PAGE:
The concepts of “relevance,” “engagement” and “conversations” all become meaningless when developers with enlightened self-interest are your partners. The business rules surrounding this kind of data-based, content distribution would require developers to build measurable messaging into the platforms they support. Partners who make money when you make money and lose money when you lose money make great partners! Stations and Networks would transmogrify into their true digital counterparts — platforms.

You can think of it as a real time Apple App store. Throw in a little real time web (like Twitter, Facebook, LinkedIn, etc.) and you’ve got a serious media offering.

Studios have been wholesalers for years. They sell their programs to Networks who, in turn, package the shows for consumer consumption. It is abundantly obvious that Networks cannot afford to create all of the packaging that consumers now require (or are willing to pay for). We need a better, more cost-effective way to serve audiences that are growing in diversity and getting harder and harder to aggregate.

Problem 1: Too Many Devices — get third-party partners to pay you to modify your content to work with them.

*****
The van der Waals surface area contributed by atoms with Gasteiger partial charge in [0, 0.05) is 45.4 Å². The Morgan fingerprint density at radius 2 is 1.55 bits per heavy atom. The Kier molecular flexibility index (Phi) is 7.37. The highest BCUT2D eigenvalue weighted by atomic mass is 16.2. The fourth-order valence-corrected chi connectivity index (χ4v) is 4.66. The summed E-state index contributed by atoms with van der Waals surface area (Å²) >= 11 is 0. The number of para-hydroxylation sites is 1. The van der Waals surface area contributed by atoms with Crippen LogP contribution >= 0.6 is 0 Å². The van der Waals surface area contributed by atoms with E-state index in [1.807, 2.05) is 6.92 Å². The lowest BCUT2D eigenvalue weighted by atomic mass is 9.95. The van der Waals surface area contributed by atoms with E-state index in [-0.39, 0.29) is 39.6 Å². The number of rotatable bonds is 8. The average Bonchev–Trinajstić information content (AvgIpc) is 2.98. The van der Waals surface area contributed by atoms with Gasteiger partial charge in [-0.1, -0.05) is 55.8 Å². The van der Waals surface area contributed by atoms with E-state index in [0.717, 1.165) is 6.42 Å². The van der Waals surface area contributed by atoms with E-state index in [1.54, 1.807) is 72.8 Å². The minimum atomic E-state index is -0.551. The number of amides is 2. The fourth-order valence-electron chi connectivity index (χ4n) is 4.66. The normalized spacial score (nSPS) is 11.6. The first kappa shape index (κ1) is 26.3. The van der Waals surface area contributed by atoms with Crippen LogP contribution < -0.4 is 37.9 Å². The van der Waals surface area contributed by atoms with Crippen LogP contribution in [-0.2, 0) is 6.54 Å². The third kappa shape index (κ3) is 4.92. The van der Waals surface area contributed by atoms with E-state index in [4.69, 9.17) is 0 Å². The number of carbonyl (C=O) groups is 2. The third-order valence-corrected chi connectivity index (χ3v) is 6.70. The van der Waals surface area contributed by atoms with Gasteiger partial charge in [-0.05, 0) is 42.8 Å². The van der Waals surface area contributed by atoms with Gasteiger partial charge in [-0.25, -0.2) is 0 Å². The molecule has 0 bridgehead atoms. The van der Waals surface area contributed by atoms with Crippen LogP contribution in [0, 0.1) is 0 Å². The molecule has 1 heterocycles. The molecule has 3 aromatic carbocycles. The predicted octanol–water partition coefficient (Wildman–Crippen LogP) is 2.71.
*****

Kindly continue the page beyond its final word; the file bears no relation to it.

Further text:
Problem 2: There are far too many places to get video — turn the weakness into strength by getting third parties to pay you from all of the nooks and crannies of the media consumption world.

Problem 3: It is very difficult to measure who is watching, where they are and what else they may be doing — computers love data, build this functionality into the platform and the SDK.

Problem 4: Context is king — yes it is, and what could be more contextual than having a passionate partner create an application that is specific to a consumption form factor?

Real Time Data-based Digital Television is a viable solution. Broadcasting real time data in component parts can be achieved today with just a little bit of political will. Steve Jobs and a zillion other Silicon Valley companies have demonstrated how easy it is to create a passionate, motivated army of third party developers. To me, the answer to the television industry’s marginal cost, marginal gain problem has been staring us in the face since the transition to digital was announced. I just didn’t see it until now.

About Shelly Palmer

Shelly Palmer is the Professor of Advanced Media in Residence at Syracuse University’s S.I. Newhouse School of Public Communications and CEO of The Palmer Group, a consulting practice that helps Fortune 500 companies with technology, media and marketing. Named LinkedIn’s “Top Voice in Technology,” he covers tech and business for Good Day New York, is a regular commentator on CNN and writes a popular daily business blog. He's a bestselling author, and the creator of the popular, free online course, Generative AI for Execs. Follow @shellypalmer or visit